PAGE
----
South Texan wrote:
I had a red flag go up in one of your opening comments. You said "I have coon hounds and I have tried to run cats with them unsuccessfully just don't run it fast enough." Now it doesn't take a real fast dog to catch a cat. You can break a cat down pretty fast if you can keep steady pressure on him. They are not a long winded animal. So....I thing something else might be happening when your trying to run cats with your coon dogs. Try to figure it out. Help'em all you can. Cat hunting is awful challenging to you and the dogs. Good luck! Hope it all works out for ya! Keep us posted.
Robbie, I thought I would respond to this because Of my experience with coon dogs in areas where a lot of bobcats absolutely will not climb a tree. I mean would rather die on the ground next to a big beautiful tree that is surrounded by hundreds of trees than to turn around and climb up.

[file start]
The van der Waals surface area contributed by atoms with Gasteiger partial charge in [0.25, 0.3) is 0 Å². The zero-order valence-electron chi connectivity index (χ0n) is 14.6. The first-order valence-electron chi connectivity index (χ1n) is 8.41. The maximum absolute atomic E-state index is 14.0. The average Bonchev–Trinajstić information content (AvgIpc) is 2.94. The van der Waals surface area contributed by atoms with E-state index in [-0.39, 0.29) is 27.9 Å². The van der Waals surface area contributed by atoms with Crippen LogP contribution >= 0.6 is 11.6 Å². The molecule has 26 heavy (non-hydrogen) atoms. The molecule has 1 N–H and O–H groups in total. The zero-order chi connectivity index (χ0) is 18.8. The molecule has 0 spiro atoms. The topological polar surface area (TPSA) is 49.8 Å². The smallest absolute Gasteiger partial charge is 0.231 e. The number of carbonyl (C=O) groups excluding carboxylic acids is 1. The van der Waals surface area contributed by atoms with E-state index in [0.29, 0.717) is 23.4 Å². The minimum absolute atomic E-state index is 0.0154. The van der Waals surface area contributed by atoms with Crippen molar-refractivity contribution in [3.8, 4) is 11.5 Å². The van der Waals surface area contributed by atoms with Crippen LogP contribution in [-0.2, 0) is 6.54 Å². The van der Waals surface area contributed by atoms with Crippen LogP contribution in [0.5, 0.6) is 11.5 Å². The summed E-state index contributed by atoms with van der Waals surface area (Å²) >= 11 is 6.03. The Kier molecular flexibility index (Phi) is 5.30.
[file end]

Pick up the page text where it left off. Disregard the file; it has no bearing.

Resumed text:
In these situations I have learned that you must have a dog that can out-sprint a bobcat. Otherwise, the cat trots and walks all day long. He puts whatever distance he feels comfortable with between him and the dogs, and keeps it there. There also are dogs that instinctively keep a certain distance from the cat and will not close. This mans experience with his coon dogs is very common in this type of setting.
I have been honored to hunt with some absolutely amazing coon dogs. A lot if people think coon hunting requires little talent. And on a certain level, they are probably correct. But there are other levels that are amazing to behold, and a coon dog operating at these levels will make a good bobcat dog coon hunting look quite foolish.
I have seen coon dogs of these levels. And they will walk and trot a bobcat all day; and I mean dawn till dark. In the cold north country, I don't know that you can break that tall lanky northern tom bobcat down by persistence. If he won't climb, you have to have that one dog who is capable of running him down.